Making music that moves

Susan Tedeschi, who plays Rams Head Live on Saturday, stretches the blues genre on her 12-song cover album



THE LADY SINGS the blues. But Susan Tedeschi says she wants to do more than just perform them.

"I'm loving this music and exposing it to people," says the singer-songwriter-musician, who's calling from her home in Jacksonville, Fla. "That's the history of America there. I feel like I need to learn as much as I can and grow and try to keep the blues alive. This music shouldn't be forgotten."

Tedeschi, who plays Rams Head Live on Saturday night, stretches the genre on Hope and Desire, her new album and first on the Verve Forecast label, in stores this week. The 12-song set is a collection of covers, studded with reinvigorated classics from the songbooks of Percy Mayfield ("The Danger Zone"), Stevie Wonder ("Loving You Is Sweeter Than Ever"), Bob Dylan ("Lord Protect My Child") and others.

With the exception that none of her own compositions appear on the CD, Hope and Desire isn't too different from her previous three albums. Musically, Tedeschi blends classic R&B sounds with country-fried blues and gospel overtones. At times, her rough-edged, full-throttle vocal approach brings Janis Joplin and early Bonnie Raitt to mind. But Tedeschi says her main influence is Mahalia Jackson.

"For me, gospel is the truest soulful music," says the artist, 34.

While studying at the Berklee College of Music, the Boston native fell into a new world of music, discovering the sounds of Jackson and many other greats in black music. She joined the school's gospel choir, singing alongside Donny Hathaway's daughters, Lalah and Kenya.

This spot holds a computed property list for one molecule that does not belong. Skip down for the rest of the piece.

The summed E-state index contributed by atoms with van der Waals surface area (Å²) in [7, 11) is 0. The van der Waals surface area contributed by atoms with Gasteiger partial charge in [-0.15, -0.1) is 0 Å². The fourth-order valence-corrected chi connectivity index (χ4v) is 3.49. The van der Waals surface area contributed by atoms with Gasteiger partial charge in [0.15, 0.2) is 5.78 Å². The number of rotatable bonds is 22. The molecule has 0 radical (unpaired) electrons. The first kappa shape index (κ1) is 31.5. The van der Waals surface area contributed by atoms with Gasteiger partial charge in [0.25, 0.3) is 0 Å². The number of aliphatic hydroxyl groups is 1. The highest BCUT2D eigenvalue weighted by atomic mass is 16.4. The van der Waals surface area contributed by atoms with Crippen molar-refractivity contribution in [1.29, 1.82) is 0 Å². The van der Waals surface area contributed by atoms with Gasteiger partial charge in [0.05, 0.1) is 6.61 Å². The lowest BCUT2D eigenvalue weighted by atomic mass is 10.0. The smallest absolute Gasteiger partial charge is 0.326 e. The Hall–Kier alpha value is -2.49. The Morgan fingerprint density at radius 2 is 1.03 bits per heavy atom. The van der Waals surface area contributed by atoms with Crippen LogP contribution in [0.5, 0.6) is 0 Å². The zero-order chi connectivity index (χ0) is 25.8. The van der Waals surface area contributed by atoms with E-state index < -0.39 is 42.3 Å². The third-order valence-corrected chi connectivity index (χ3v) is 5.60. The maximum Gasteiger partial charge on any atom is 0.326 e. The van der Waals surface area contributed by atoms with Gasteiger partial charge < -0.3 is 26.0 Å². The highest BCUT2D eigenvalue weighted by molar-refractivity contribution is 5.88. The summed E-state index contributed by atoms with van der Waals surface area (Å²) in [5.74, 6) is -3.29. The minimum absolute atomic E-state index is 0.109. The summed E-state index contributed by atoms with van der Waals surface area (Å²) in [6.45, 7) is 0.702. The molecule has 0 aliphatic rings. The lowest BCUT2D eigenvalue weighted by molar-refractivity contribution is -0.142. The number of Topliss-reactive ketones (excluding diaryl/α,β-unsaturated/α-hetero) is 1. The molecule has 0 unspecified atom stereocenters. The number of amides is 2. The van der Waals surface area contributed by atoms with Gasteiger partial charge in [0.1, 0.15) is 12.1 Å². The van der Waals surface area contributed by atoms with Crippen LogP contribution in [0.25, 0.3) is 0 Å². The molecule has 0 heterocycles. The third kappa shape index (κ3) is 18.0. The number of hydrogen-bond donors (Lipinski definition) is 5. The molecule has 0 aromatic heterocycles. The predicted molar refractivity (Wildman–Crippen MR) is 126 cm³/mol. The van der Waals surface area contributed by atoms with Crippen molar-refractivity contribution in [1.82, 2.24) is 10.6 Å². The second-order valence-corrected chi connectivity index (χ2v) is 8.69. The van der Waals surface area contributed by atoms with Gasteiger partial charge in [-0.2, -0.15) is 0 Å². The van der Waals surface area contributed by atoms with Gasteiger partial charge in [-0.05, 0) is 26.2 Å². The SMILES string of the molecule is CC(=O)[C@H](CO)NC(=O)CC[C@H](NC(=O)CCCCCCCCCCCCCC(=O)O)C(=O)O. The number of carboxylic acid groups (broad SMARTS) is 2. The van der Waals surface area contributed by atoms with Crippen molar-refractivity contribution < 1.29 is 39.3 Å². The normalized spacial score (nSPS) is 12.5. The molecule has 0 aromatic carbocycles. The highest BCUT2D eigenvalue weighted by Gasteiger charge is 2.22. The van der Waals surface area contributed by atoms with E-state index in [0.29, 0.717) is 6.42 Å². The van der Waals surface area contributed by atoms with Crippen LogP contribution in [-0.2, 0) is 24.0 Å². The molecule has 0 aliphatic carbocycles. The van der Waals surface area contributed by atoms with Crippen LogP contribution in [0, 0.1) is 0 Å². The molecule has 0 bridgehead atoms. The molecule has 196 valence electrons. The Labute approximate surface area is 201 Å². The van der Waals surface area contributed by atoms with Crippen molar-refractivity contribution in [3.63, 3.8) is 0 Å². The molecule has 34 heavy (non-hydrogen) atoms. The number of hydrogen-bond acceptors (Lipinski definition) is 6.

"I was mostly sheltered musically growing up," Tedeschi says. "But then I met friends at Berklee who introduced me to people like Otis Rush, Freddie King, Jimmy Reed, amazing stuff. I couldn't believe I hadn't heard this great music before. I felt like I had missed out on so much."

After she graduated in 1991, the performer began working around Boston's active blues scene and eventually assembled a band. The group soon started touring the national blues circuit, playing mostly in the Midwest and the South. The Susan Tedeschi Band debut, Just Won't Burn, appeared in early 1998 on the Boston-based Tone-Cool label. An energetic mix of original tunes and '50s R&B covers, the record garnered critical acclaim and a Grammy nomination. Before releasing the follow-up, 2002's classy, Tom Dowd-produced Wait for Me, Tedeschi married guitarist Derek Trucks and had a baby girl, Sophia. (The two had a son, Charlie, last year.)

On Hope and Desire, Tedeschi worked with respected producer Joe Henry, who prominently places her urgent vocals and fine slide guitar playing in uncluttered arrangements that feel warm and lived in. The song selections may come from different style bags but they all pulsate with funky, down-home blues, including the more gospel-oriented "Magnificent Sanctuary Band," a remake of a Donny Hathaway tune featuring the Blind Boys of Alabama. "The Danger Zone," made famous by Ray Charles, is given a stark, dark mix with lots of reverb.

About covering the various tunes on Hope and Desire, Tedeschi says, "Interpreting others' songs is harder because obviously you haven't written the songs. You don't want to sing it note for note like the person who wrote it or recorded it first. You want to put your own style on it. But you want to do it justice, too."

The artist smartly tailors each cut to her own sound, inhabiting such emotional gems as "Share Your Love With Me," a blues ballad that was originally done by Bobby Bland in 1964 but became a No. 1 R&B hit for Aretha Franklin five years later.

"Most of my songs are rooted in blues and soul music," Tedeschi says. "I'll sing anything that's got heart to it - music that moves people."

See Susan Tedeschi at Rams Head Live, 20 Market Place, Saturday night at 9. Tickets are $25 in advance or $28 at the door. For more information, call 410-244-8854 or visit

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